The image quality in low light is a bull’s eye, as the camera sometimes focuses well and sometimes shoots a little blurry, which looks good on social media, but doesn’t look good to those with trained eyes. Auto HDR on the camera also works inconsistently and is a hit if you’re shooting in cloudy conditions.

Build and design: built like a tank
While the camera is a bit unreliable at times, I have no complaints about the build quality of the device. The Gionee A1 Lite is ergonomic and feels well built. However, I’m not a big fan of the design choices. I think the goal was to make him less unattractive compared to the A1 he achieves.

The position of the fingerprint scanner, power button and volume rocker is just right and all three work quite well. The slightly curved screen protrudes slightly above the metal frame and feels a bit out of place with the rounded edges. In addition, the rear speaker is loud enough and I’m happy to report that the phone comes with a dedicated microSD card slot along with two 4G VoLTE compatible SIM slots. What I don’t like, however, is the fact that in 2017 Gionee still lacks a USB Type-C port for charging and data.

Display: 720p display can’t cut it not
Speaking of outdated hardware, I’m also not very happy with the fact that the Gionee A1 Lite at 15K doesn’t have a 1080p display. The color reproduction is on the cooler side by default, but you can switch to a warmer tone from the settings. In addition, the viewing angles are reasonable and with 590 lux the brightness is also good enough, but the screen resolution leaves something to be desired. If you check out Man In The High Castle on Amazon Prime, you’ll see clear differences between this and a Redmi Note 4 with its 1080p panel. Plus, a lower screen resolution doesn’t help the phone offer better battery life than its ilk, which I’ll talk about later in this review.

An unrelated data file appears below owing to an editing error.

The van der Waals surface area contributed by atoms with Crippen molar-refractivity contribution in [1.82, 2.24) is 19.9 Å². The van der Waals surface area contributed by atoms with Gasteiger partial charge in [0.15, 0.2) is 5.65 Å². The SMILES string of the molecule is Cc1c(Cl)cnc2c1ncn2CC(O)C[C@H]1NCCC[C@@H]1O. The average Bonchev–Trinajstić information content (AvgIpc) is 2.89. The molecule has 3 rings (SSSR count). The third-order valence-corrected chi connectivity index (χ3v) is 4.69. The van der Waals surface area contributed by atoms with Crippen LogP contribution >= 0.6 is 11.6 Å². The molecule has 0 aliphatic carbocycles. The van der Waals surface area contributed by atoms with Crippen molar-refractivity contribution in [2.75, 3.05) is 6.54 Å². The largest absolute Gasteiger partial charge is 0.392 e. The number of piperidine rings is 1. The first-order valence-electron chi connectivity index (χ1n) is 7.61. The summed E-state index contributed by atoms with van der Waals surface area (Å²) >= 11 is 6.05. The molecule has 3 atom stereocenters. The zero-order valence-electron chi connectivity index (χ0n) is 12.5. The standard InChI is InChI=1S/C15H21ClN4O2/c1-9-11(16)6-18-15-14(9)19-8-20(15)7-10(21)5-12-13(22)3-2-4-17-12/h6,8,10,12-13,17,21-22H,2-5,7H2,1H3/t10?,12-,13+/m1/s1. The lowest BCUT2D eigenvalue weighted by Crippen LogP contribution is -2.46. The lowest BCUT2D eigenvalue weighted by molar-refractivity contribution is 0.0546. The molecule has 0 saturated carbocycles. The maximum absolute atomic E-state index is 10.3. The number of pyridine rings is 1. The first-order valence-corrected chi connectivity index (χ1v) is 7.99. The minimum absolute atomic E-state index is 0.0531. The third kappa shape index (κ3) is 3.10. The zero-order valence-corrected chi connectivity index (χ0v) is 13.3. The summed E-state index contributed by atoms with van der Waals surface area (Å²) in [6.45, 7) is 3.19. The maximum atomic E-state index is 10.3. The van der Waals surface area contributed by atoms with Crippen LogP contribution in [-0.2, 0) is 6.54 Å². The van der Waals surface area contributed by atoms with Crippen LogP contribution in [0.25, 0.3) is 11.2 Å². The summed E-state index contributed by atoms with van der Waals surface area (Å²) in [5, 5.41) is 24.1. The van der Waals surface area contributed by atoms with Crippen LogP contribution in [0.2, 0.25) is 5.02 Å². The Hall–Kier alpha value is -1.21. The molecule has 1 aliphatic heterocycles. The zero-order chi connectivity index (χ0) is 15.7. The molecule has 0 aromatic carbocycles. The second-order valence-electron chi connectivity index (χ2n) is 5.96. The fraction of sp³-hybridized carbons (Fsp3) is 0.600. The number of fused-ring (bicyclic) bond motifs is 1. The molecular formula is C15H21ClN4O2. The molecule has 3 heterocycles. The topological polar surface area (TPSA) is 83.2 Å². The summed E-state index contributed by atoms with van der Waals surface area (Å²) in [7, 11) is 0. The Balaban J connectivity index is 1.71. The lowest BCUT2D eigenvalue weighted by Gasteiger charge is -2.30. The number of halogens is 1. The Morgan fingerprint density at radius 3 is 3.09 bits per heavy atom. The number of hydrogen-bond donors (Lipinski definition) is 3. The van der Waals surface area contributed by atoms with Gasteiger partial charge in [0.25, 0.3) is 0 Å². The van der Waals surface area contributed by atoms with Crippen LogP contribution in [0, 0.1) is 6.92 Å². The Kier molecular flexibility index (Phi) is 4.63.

UI gives us great concerns about privacy privacy
If you’ve seen Gionee phones before or read any of our previous reviews, you’d know that the UI on the phone is rather colorful and tries to imitate iOS in functionality. All apps are neatly aligned in a grid on the various home screens and the quick settings menu is available via a swipe from the bottom.

While it’s usable, or rather you’ll get used to it eventually, the Gionee A1 Lite’s user interface has the same privacy issues I noticed on the A1 Plus. Once you log in to the phone, you will be greeted with “Carefree Launcher” asking for permission to send your contacts, email info, phone calls and messages. Now I understand that most phone manufacturers have launchers on top of Android, but shouldn’t these launchers be baked into the UI? You get similar permission popups when you open other native apps like contacts or music. In addition, apps like Gallery require an internet connection to work, which is again somewhat annoying.